This is a report from 2006.giving statistics on the proportion of women in mathematics in many European countrier. The introduction to the report, written by Catherine Hobbes and Esmyr Koomen says:

**Introduction**

Data on women in mathematical research in Europe was last collected in 1993 by

the Women in Mathematics Committee of the European Mathematical Society.

This illustrated a perhaps surprising distribution of the proportions of women

in mathematical research across the EU, with considerable differences between

different regions. In particular, southern countries, such as Italy, Portugal and

Spain, had a much higher proportion of women in mathematics than northern

countries such as Germany and Sweden.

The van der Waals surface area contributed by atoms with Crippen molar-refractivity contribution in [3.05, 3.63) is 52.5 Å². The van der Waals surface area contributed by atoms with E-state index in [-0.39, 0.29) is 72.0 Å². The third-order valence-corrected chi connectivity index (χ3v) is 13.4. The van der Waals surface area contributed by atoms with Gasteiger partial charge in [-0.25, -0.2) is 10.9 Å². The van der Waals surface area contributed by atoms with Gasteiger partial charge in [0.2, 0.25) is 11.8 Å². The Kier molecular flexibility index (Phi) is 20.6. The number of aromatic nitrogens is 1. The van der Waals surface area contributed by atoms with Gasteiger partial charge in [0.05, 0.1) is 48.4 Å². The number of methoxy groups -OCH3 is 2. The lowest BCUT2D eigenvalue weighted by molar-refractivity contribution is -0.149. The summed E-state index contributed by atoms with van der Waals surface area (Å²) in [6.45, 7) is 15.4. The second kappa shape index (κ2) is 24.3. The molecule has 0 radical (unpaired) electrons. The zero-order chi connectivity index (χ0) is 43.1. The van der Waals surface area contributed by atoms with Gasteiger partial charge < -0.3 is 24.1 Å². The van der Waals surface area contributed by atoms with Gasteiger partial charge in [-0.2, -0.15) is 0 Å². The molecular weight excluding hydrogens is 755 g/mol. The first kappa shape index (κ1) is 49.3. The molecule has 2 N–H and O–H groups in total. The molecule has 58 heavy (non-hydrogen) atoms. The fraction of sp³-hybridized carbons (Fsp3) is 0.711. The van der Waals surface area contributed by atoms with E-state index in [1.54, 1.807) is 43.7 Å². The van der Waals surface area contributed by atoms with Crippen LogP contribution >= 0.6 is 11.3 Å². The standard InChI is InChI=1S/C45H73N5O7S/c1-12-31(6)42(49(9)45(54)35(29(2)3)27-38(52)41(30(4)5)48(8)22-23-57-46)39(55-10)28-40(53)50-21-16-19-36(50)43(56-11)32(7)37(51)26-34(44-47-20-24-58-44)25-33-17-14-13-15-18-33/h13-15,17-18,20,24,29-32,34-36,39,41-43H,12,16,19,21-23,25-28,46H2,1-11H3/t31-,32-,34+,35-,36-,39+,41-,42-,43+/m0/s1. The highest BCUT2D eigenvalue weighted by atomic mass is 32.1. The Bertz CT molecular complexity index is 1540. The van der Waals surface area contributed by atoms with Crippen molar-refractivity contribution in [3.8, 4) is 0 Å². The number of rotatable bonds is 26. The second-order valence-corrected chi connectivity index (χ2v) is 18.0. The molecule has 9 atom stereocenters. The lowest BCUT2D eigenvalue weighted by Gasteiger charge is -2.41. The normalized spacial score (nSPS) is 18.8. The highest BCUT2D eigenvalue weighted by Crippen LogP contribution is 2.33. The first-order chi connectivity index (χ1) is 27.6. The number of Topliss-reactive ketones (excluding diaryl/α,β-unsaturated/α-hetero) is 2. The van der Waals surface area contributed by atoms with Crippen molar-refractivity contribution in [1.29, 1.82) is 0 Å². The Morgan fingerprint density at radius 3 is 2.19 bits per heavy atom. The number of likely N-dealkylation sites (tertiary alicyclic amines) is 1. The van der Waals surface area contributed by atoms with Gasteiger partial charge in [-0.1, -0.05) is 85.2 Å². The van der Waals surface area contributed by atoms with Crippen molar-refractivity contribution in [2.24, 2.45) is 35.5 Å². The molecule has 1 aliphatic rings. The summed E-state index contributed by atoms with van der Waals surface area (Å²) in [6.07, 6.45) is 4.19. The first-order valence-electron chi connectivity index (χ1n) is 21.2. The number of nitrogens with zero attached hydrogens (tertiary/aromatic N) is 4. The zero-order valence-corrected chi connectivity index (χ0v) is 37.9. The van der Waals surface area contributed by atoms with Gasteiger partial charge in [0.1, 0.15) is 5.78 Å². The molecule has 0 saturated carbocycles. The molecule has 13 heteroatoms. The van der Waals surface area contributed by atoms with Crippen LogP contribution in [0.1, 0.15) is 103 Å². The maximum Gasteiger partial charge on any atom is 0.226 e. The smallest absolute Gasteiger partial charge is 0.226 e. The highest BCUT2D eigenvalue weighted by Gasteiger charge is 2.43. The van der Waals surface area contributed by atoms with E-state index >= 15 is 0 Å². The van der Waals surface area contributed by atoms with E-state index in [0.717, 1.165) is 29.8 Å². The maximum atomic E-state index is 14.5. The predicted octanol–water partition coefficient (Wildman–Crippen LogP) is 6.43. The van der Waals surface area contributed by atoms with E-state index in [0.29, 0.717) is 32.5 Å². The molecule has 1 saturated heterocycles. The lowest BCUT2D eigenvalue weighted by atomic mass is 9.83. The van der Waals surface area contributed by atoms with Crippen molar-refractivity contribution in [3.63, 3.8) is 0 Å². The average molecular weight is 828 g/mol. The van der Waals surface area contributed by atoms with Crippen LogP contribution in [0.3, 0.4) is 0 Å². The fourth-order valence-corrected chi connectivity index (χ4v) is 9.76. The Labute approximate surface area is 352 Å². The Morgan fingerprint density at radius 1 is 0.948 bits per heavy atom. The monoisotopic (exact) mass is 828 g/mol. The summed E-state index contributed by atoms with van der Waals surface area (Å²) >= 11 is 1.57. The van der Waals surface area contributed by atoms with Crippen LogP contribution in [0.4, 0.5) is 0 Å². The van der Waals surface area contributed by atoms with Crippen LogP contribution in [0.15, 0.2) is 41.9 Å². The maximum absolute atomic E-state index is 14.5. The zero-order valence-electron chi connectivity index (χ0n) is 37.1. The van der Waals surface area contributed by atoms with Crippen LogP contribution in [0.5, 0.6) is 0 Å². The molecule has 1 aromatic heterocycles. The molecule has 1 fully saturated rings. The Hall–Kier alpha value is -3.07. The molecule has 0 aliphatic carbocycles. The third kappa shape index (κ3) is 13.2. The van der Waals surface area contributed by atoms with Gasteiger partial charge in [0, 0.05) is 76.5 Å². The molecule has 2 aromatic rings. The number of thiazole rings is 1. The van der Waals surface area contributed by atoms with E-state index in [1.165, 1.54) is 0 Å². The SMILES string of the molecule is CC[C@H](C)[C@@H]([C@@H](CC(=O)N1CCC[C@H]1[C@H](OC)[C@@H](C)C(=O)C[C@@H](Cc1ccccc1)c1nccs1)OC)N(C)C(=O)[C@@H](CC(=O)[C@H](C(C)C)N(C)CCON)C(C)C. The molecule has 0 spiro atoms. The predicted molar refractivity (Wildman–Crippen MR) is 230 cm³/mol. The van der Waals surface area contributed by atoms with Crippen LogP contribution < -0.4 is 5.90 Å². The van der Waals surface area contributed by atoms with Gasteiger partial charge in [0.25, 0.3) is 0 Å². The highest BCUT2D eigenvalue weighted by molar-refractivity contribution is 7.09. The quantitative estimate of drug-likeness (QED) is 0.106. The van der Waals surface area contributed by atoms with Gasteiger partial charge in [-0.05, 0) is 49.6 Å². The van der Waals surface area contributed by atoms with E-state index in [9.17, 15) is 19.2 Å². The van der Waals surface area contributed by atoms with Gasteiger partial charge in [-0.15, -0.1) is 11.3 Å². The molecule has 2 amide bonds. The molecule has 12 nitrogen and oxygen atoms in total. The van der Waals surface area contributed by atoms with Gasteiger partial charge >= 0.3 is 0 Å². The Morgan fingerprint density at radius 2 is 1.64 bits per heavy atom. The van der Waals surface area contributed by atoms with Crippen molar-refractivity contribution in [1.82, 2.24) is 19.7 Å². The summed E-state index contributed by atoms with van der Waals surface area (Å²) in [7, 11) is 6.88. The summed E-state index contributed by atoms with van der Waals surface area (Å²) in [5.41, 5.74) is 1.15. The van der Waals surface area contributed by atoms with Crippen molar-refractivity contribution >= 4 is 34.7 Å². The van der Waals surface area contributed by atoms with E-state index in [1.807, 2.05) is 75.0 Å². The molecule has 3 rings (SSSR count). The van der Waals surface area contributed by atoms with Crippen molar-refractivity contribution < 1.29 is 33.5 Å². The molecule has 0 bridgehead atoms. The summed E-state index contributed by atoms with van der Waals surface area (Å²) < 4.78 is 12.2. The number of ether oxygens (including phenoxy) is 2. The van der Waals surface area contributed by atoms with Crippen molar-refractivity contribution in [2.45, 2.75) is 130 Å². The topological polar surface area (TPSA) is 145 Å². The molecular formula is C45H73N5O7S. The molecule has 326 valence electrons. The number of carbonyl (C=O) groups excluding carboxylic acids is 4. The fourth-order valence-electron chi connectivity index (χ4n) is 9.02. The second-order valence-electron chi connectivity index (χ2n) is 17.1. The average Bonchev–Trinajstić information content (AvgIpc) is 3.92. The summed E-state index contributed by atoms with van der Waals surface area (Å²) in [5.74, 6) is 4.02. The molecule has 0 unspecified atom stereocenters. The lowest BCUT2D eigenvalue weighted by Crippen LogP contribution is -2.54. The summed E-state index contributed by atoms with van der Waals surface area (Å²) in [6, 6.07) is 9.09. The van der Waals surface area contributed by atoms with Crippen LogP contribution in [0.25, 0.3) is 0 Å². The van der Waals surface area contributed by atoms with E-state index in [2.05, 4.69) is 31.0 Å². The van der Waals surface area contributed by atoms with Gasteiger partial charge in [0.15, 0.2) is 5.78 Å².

In 2005, funding from the UK Royal Society Athena Awards enabled us

to repeat this data collection exercise. We used a variety of sources for data

collection, including European Women in Mathematics regional co-ordinators,

national statistics agencies and the internet. Our aim was to collect data to

compare with the 1993 study, but we also collected further data from countries

not included in the original study and tried to obtain more detailed information

about career grading than had been possible in 1993. In fact it is hard to obtain

truly comparative data since countries in Europe often have very different

academic career grades and also the distinction between research mathematics,

educational mathematics and research in related areas such as physics and

statistics makes it hard to distinguish just the women in mathematics research.

However, we have made as good an attempt as possible and present our data

and analysis here.